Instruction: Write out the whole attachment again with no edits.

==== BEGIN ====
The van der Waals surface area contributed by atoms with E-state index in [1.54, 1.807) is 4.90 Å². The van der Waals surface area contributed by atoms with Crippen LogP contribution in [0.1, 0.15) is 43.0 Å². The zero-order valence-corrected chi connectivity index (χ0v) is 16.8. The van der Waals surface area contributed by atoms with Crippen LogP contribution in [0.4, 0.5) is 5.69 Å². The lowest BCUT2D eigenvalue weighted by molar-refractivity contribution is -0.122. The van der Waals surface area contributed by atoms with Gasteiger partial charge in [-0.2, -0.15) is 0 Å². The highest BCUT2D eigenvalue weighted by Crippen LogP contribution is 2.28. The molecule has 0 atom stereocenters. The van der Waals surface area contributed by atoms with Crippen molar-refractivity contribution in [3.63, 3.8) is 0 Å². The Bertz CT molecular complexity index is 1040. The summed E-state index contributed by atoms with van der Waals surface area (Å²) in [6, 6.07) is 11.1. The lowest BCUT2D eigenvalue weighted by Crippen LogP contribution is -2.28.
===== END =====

The van der Waals surface area contributed by atoms with E-state index in [1.54, 1.807) is 4.90 Å². The van der Waals surface area contributed by atoms with Crippen LogP contribution in [0.1, 0.15) is 43.0 Å². The zero-order valence-corrected chi connectivity index (χ0v) is 16.8. The van der Waals surface area contributed by atoms with Crippen LogP contribution in [0.4, 0.5) is 5.69 Å². The lowest BCUT2D eigenvalue weighted by molar-refractivity contribution is -0.122. The van der Waals surface area contributed by atoms with Gasteiger partial charge in [-0.2, -0.15) is 0 Å². The highest BCUT2D eigenvalue weighted by Crippen LogP contribution is 2.28. The molecule has 0 atom stereocenters. The van der Waals surface area contributed by atoms with Crippen molar-refractivity contribution in [3.63, 3.8) is 0 Å². The Bertz CT molecular complexity index is 1040. The summed E-state index contributed by atoms with van der Waals surface area (Å²) in [6, 6.07) is 11.1. The lowest BCUT2D eigenvalue weighted by Crippen LogP contribution is -2.28.